Although the plants with foliage closely resembling typical Thuja were, with some exceptions, not as unique and attractive as those in the other group, they nevertheless came in a number of shapes and sizes. Some were columnar, some globular and some roughly pyramidal.
The foliage on many of these was loose and, in the overall, they were not of the quality of many well-known Thuja. As a consequence, they have not been named or propagated. An example of loose and open structure is seen in the three very similar, roughly pyramidal plants. They seem disinclined to grow tall and might be suitable as a low hedge.
The typical Thuja foliage of two in this group was gold in color and not unlike that of other yellow cultivars. One of these had an occasional ‘Filiformis’ branch. Their poor structure made them inferior to other yellows and, thus, they have not been named or propagated.
Plants which were virtually identical, but coming from different seed, as was the case with the plants illustrated above, were not unusual. The form which was most often replicated was globular or slightly oval and had finely-cut foliage which vaguely resemble that of Thuja because the foliage was of limited length.
The outline of the plant was more smooth than that of the usual globular plant. Because of these characteristics, the first plant was named Thuja occidentalis 'De Luxe'. The numerous subsequent forms had for added interest typical broad Thuja foliage embedded in the finely-cut foliage. These plants still had a smooth outline and from a distance appeared the same as others. They have not been specifically named. As with many globes, these plants when old and large tend to fall apart with a snow
We are attempting to determine whether any of the many seedlings of this type will be resistant to this kind of damage. So far, those which opened up in the winter closed in the spring. As above we have in a rather cavalier fashion separated these plants into two groups based on their foliage, occasional plants such as that here show characteristics of both groups making them impossible to classify.
Practical Considerations with Conifer Cultivars
A disadvantage of attempting to duplicate this method of developing new cultivars is the time involved. Thuja occidentalis ‘Filiformis’ rarely produces seeds. Of two approaching 25 years of age, with which the authors are acquainted, one has produced seed once. Once the seed is procured, there is another long wait for the seedlings to produce seed.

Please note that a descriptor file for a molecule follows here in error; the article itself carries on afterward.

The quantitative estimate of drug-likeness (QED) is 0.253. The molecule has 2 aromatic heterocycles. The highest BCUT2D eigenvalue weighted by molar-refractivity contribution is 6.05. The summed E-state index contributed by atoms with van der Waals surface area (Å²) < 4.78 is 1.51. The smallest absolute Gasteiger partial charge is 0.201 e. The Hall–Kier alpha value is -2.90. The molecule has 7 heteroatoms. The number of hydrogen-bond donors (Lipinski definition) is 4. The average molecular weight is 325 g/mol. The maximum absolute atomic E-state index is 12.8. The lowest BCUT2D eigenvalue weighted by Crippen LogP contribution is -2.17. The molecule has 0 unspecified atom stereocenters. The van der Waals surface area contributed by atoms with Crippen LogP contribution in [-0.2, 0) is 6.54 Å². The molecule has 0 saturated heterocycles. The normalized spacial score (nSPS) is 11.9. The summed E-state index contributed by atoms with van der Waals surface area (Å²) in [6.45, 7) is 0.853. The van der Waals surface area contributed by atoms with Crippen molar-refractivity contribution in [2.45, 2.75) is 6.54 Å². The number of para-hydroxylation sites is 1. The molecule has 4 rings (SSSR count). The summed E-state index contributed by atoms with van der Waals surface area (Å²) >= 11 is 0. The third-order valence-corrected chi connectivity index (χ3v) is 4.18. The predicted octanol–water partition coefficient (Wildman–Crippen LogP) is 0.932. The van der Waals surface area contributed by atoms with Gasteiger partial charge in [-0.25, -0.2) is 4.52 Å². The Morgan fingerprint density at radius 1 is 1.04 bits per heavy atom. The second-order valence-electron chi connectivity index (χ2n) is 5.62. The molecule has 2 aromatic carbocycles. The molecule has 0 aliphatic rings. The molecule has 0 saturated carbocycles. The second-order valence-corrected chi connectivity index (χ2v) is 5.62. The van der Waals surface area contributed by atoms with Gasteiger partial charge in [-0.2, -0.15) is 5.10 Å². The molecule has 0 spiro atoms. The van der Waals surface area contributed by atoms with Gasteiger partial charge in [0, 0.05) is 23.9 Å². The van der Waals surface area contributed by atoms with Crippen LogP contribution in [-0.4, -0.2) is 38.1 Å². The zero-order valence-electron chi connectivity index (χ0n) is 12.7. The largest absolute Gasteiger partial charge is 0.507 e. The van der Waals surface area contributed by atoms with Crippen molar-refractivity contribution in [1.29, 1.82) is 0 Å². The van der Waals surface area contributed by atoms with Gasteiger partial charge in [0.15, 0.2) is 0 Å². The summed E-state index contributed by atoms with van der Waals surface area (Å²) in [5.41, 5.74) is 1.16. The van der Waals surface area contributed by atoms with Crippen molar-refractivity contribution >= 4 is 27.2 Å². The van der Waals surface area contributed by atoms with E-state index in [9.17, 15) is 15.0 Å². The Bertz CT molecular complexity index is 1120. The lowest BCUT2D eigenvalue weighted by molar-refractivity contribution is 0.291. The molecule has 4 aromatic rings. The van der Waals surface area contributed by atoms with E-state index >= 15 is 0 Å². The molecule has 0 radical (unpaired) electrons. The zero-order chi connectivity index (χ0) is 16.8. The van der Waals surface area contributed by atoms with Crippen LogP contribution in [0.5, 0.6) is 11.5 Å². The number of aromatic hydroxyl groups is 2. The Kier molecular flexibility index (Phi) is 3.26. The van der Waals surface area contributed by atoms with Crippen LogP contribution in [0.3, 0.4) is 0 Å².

This stage might be hastened by the use of plant growth regulators or by girdling or otherwise injuring the tree. Once the seedling (which would be of the generation of the plant) has itself produced seed, there is another wait before the nature of the final product can be determined. This is, of course, when the fun begins.
Cultivars: A Result of Genetic Chaos in Conifers?
The variability of these plants appears to be the result of some genetic chaos occurring at the time of pollination. This deviation from normal events appears to affect not only the morphology of the plant arising from the embryo, but also the metabolic processes involved in germination and embryonic growth. The latter disruption is probably responsible for a germination rate for these seeds rarely exceeding 30%, a rate much less than that for most cultivars
Of great practical interest about plants from this progeny is that they seem resistant to burning of the foliage by the sun. Whereas we experienced days, in which the temperature hovered about 100 degrees F and Thuja of other progeny were either partially or completely burned, full sun did not cause burning on plants from this progeny, whether the foliage could be classed as Thuja-like or ‘Filiformis’.
For those who may be interested in seeing more of the variability of arborvitae grown from the seed of this plant, 34 different, relatively mature plants are on exhibit at the Stanley M. Rowe Arboretum, 4600 Muchmore Road, Cincinnati, Ohio 45243.
Text and photographs by Clark D. West and Christopher Daeger.
This article was originally published in the Summer 2013 issue of Conifer Quarterly. Join the American Conifer Society to access our extensive library of conifer-related articles and connect to a nationwide group of plant lovers! Become a member for only $40 a year and get discounts with our growing list of participating nurseries in our Nursery Discount Program.